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Undergarments

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  • Markejag@aol.com
    Greetings, OK, I know this may have been posted before. But I changed computers (new Dell, 1.4 GHz, Yahoo!) and then proceded to loss a lot of old e-mails
    Message 1 of 3 , Mar 5, 2002
      Greetings,

      OK, I know this may have been posted before. But I changed computers (new
      Dell, 1.4 GHz, Yahoo!) and then proceded to loss a lot of old e-mails :-(

      In the pictures I have seen of Men's garb. The undergarment is fit very
      snuggly to the neck. I don't think they were called yukata nor under kosode.
      Does anyone know what they were called?
      I would also like clarification on the neck line. In peroid, was the cutout
      for the neck a square cut (6" x 2" or 8" x 4") or was it a rounded at the
      corners?

      Thanks,

      Bun'ami


      [Non-text portions of this message have been removed]
    • Ii Saburou
      ... Undergarments? There are overgarments like that--namely the suikan, kariginu, and ho. I can t think of any undergarments, though. ... Actually, it was
      Message 2 of 3 , Mar 6, 2002
        On Tue, 5 Mar 2002 Markejag@... wrote:

        > Greetings,
        >
        > OK, I know this may have been posted before. But I changed computers (new
        > Dell, 1.4 GHz, Yahoo!) and then proceded to loss a lot of old e-mails :-(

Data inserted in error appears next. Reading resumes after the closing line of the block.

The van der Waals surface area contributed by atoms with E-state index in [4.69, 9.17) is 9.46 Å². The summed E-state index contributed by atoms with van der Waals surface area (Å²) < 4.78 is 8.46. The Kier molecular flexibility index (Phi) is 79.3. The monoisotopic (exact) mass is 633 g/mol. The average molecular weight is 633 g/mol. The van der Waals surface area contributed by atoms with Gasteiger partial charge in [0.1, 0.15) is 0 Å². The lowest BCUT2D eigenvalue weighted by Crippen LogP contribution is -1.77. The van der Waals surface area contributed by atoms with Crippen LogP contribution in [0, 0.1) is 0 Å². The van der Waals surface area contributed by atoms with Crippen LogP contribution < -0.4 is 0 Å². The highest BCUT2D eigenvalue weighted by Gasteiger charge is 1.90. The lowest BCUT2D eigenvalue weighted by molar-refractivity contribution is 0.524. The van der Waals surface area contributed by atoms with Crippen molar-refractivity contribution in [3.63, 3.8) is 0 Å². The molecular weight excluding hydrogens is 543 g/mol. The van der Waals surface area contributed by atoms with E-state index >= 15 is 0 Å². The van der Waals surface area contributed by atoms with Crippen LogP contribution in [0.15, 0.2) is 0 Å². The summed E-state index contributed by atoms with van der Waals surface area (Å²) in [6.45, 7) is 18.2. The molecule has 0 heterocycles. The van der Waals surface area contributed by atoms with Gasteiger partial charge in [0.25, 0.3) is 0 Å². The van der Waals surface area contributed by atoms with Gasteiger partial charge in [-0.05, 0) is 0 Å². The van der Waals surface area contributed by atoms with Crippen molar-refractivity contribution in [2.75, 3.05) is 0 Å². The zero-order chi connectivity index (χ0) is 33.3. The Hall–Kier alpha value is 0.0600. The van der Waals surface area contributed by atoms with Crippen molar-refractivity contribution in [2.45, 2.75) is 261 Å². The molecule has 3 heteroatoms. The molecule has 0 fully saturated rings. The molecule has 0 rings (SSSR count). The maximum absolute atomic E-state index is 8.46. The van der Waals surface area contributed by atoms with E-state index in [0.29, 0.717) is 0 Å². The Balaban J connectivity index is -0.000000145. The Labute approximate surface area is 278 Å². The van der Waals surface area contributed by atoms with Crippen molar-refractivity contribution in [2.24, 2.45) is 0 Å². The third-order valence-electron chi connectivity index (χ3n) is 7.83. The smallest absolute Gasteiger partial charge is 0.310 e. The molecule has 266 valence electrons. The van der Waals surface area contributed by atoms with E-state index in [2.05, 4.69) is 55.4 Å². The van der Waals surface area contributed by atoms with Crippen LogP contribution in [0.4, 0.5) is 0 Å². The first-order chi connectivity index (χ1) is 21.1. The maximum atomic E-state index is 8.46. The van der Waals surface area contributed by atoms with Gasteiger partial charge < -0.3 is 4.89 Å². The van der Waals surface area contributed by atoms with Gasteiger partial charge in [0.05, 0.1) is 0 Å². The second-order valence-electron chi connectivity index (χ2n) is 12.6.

>
        > In the pictures I have seen of Men's garb. The undergarment is fit very
        > snuggly to the neck. I don't think they were called yukata nor under kosode.
        > Does anyone know what they were called?

        Undergarments? There are overgarments like that--namely the suikan,
        kariginu, and ho. I can't think of any undergarments, though.

        > I would also like clarification on the neck line. In peroid, was the cutout
        > for the neck a square cut (6" x 2" or 8" x 4") or was it a rounded at the
        > corners?

        Actually, it was generally a slit or a circle (in the case of closed
        necks). When you add the collar, the slit actually turns up, becoming
        more of a triangle. With some, like the hitatare, it is an open
        rectangle, which gives it that open feeling.

        -Ii
      • Anthony J. Bryant
        ... It would be the juban, or hada-juban, which was the descendent of the kosode when the latter became outer wear. ... Depends on the period. Some were
        Message 3 of 3 , Mar 6, 2002
          Markejag@... wrote:

          > In the pictures I have seen of Men's garb. The undergarment is fit very
          > snuggly to the neck. I don't think they were called yukata nor under kosode.
          > Does anyone know what they were called?

          It would be the juban, or hada-juban, which was the descendent of the kosode
          when the latter became outer wear.

          >
          > I would also like clarification on the neck line. In peroid, was the cutout
          > for the neck a square cut (6" x 2" or 8" x 4") or was it a rounded at the
          > corners?

          Depends on the period. Some were actually straight triangular cuts, but kosode
          usually had a straight drop from the cut along the opening (making the actual
          neck opening like a short, wide, point-down pentagon).


          Effingham
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